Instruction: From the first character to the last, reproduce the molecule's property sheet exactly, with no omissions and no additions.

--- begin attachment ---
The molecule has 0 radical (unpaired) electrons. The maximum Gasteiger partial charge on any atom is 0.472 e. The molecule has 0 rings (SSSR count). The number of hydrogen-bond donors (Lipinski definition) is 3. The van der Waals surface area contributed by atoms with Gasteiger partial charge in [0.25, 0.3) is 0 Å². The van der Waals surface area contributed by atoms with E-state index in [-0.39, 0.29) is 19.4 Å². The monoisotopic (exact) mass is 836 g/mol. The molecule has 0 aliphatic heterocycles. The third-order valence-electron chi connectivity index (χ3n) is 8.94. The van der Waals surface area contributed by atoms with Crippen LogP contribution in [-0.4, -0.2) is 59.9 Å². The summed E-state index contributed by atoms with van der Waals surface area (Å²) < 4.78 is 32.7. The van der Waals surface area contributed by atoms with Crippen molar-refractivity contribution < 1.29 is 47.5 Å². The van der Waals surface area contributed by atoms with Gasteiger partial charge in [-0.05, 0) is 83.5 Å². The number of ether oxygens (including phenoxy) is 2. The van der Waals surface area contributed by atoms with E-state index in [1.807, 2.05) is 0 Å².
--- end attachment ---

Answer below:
The molecule has 0 radical (unpaired) electrons. The maximum Gasteiger partial charge on any atom is 0.472 e. The molecule has 0 rings (SSSR count). The number of hydrogen-bond donors (Lipinski definition) is 3. The van der Waals surface area contributed by atoms with Gasteiger partial charge in [0.25, 0.3) is 0 Å². The van der Waals surface area contributed by atoms with E-state index in [-0.39, 0.29) is 19.4 Å². The monoisotopic (exact) mass is 836 g/mol. The molecule has 0 aliphatic heterocycles. The third-order valence-electron chi connectivity index (χ3n) is 8.94. The van der Waals surface area contributed by atoms with Crippen LogP contribution in [-0.4, -0.2) is 59.9 Å². The summed E-state index contributed by atoms with van der Waals surface area (Å²) < 4.78 is 32.7. The van der Waals surface area contributed by atoms with Crippen molar-refractivity contribution < 1.29 is 47.5 Å². The van der Waals surface area contributed by atoms with Gasteiger partial charge in [-0.05, 0) is 83.5 Å². The number of ether oxygens (including phenoxy) is 2. The van der Waals surface area contributed by atoms with E-state index in [1.807, 2.05) is 0 Å².